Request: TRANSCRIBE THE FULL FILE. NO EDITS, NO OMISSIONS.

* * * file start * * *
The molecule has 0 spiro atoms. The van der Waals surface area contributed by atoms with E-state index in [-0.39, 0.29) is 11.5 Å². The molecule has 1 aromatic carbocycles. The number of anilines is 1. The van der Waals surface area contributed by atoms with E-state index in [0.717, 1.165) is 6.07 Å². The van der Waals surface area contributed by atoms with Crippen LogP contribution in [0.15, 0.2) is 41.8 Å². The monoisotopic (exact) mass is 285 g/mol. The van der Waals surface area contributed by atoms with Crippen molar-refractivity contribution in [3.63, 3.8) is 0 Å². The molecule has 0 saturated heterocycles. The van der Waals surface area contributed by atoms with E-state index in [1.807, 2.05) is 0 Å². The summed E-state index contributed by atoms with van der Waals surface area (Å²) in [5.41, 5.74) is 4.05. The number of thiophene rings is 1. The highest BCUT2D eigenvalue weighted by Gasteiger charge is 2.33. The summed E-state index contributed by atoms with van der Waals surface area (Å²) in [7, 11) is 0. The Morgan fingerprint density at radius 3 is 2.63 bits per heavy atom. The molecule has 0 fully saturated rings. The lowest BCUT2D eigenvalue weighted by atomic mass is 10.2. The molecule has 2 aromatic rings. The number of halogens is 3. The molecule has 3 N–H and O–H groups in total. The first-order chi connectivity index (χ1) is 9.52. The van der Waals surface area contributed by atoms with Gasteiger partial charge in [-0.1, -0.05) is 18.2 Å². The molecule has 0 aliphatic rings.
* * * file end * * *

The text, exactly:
The molecule has 0 spiro atoms. The van der Waals surface area contributed by atoms with E-state index in [-0.39, 0.29) is 11.5 Å². The molecule has 1 aromatic carbocycles. The number of anilines is 1. The van der Waals surface area contributed by atoms with E-state index in [0.717, 1.165) is 6.07 Å². The van der Waals surface area contributed by atoms with Crippen LogP contribution in [0.15, 0.2) is 41.8 Å². The monoisotopic (exact) mass is 285 g/mol. The van der Waals surface area contributed by atoms with Crippen molar-refractivity contribution in [3.63, 3.8) is 0 Å². The molecule has 0 saturated heterocycles. The van der Waals surface area contributed by atoms with E-state index in [1.807, 2.05) is 0 Å². The summed E-state index contributed by atoms with van der Waals surface area (Å²) in [5.41, 5.74) is 4.05. The number of thiophene rings is 1. The highest BCUT2D eigenvalue weighted by Gasteiger charge is 2.33. The summed E-state index contributed by atoms with van der Waals surface area (Å²) in [7, 11) is 0. The Morgan fingerprint density at radius 3 is 2.63 bits per heavy atom. The molecule has 0 fully saturated rings. The lowest BCUT2D eigenvalue weighted by atomic mass is 10.2. The molecule has 2 aromatic rings. The number of halogens is 3. The molecule has 3 N–H and O–H groups in total. The first-order chi connectivity index (χ1) is 9.52. The van der Waals surface area contributed by atoms with Gasteiger partial charge in [-0.1, -0.05) is 18.2 Å². The molecule has 0 aliphatic rings.